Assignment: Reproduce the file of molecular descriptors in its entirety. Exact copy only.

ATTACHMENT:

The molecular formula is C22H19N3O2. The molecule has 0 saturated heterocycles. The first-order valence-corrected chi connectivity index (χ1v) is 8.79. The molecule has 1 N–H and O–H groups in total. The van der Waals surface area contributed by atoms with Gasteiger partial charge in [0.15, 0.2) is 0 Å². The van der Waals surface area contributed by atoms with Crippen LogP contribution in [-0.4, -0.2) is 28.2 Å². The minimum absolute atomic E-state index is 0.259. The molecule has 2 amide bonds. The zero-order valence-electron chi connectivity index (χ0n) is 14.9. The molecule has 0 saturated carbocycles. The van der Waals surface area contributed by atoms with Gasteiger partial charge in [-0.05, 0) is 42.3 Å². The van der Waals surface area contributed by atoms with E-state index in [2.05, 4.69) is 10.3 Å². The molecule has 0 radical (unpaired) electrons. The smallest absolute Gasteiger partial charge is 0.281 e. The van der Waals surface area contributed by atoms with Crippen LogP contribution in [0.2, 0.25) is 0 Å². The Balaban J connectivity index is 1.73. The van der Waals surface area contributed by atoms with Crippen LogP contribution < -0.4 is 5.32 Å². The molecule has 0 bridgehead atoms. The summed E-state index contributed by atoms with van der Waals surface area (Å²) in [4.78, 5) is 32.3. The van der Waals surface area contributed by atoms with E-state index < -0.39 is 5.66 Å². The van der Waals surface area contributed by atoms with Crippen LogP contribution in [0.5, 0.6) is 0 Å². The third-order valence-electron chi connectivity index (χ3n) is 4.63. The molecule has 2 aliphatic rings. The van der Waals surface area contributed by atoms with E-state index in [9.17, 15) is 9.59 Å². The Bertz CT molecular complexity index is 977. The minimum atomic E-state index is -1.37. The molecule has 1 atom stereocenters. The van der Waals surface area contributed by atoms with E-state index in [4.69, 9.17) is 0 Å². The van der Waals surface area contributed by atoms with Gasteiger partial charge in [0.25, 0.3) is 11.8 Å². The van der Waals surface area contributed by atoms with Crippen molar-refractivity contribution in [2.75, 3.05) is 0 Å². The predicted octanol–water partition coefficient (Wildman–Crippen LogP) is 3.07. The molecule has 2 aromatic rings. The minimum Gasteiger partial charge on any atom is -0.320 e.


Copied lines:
The molecular formula is C22H19N3O2. The molecule has 0 saturated heterocycles. The first-order valence-corrected chi connectivity index (χ1v) is 8.79. The molecule has 1 N–H and O–H groups in total. The van der Waals surface area contributed by atoms with Gasteiger partial charge in [0.15, 0.2) is 0 Å². The van der Waals surface area contributed by atoms with Crippen LogP contribution in [-0.4, -0.2) is 28.2 Å². The minimum absolute atomic E-state index is 0.259. The molecule has 2 amide bonds. The zero-order valence-electron chi connectivity index (χ0n) is 14.9. The molecule has 0 saturated carbocycles. The van der Waals surface area contributed by atoms with Gasteiger partial charge in [-0.05, 0) is 42.3 Å². The van der Waals surface area contributed by atoms with E-state index in [2.05, 4.69) is 10.3 Å². The molecule has 0 radical (unpaired) electrons. The smallest absolute Gasteiger partial charge is 0.281 e. The van der Waals surface area contributed by atoms with Crippen LogP contribution in [0.2, 0.25) is 0 Å². The Balaban J connectivity index is 1.73. The van der Waals surface area contributed by atoms with Crippen LogP contribution < -0.4 is 5.32 Å². The molecule has 0 bridgehead atoms. The summed E-state index contributed by atoms with van der Waals surface area (Å²) in [4.78, 5) is 32.3. The van der Waals surface area contributed by atoms with E-state index < -0.39 is 5.66 Å². The van der Waals surface area contributed by atoms with Crippen LogP contribution in [0.5, 0.6) is 0 Å². The third-order valence-electron chi connectivity index (χ3n) is 4.63. The molecule has 2 aliphatic rings. The van der Waals surface area contributed by atoms with E-state index in [9.17, 15) is 9.59 Å². The Bertz CT molecular complexity index is 977. The minimum atomic E-state index is -1.37. The molecule has 1 atom stereocenters. The van der Waals surface area contributed by atoms with E-state index in [4.69, 9.17) is 0 Å². The van der Waals surface area contributed by atoms with Gasteiger partial charge in [0.25, 0.3) is 11.8 Å². The van der Waals surface area contributed by atoms with Crippen molar-refractivity contribution in [2.75, 3.05) is 0 Å². The predicted octanol–water partition coefficient (Wildman–Crippen LogP) is 3.07. The molecule has 2 aromatic rings. The minimum Gasteiger partial charge on any atom is -0.320 e.